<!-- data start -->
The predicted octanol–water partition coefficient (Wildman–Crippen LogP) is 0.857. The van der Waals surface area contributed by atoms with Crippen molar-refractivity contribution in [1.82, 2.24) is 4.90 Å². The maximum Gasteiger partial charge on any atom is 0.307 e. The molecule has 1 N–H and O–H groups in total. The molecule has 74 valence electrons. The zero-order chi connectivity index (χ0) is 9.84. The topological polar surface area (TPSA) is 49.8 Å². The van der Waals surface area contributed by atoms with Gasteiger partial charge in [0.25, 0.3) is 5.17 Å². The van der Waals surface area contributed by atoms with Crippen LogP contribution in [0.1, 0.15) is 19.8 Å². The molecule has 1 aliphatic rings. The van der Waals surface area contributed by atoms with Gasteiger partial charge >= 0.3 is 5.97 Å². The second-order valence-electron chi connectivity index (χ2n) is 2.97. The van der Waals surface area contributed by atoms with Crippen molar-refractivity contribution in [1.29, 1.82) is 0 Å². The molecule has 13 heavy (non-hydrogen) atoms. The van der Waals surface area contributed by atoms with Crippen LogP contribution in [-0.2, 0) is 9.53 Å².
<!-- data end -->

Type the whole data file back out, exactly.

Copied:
The predicted octanol–water partition coefficient (Wildman–Crippen LogP) is 0.857. The van der Waals surface area contributed by atoms with Crippen molar-refractivity contribution in [1.82, 2.24) is 4.90 Å². The maximum Gasteiger partial charge on any atom is 0.307 e. The molecule has 1 N–H and O–H groups in total. The molecule has 74 valence electrons. The zero-order chi connectivity index (χ0) is 9.84. The topological polar surface area (TPSA) is 49.8 Å². The van der Waals surface area contributed by atoms with Gasteiger partial charge in [0.25, 0.3) is 5.17 Å². The van der Waals surface area contributed by atoms with Crippen LogP contribution in [0.1, 0.15) is 19.8 Å². The molecule has 1 aliphatic rings. The van der Waals surface area contributed by atoms with Gasteiger partial charge >= 0.3 is 5.97 Å². The second-order valence-electron chi connectivity index (χ2n) is 2.97. The van der Waals surface area contributed by atoms with Crippen molar-refractivity contribution in [1.29, 1.82) is 0 Å². The molecule has 13 heavy (non-hydrogen) atoms. The van der Waals surface area contributed by atoms with Crippen LogP contribution in [-0.2, 0) is 9.53 Å².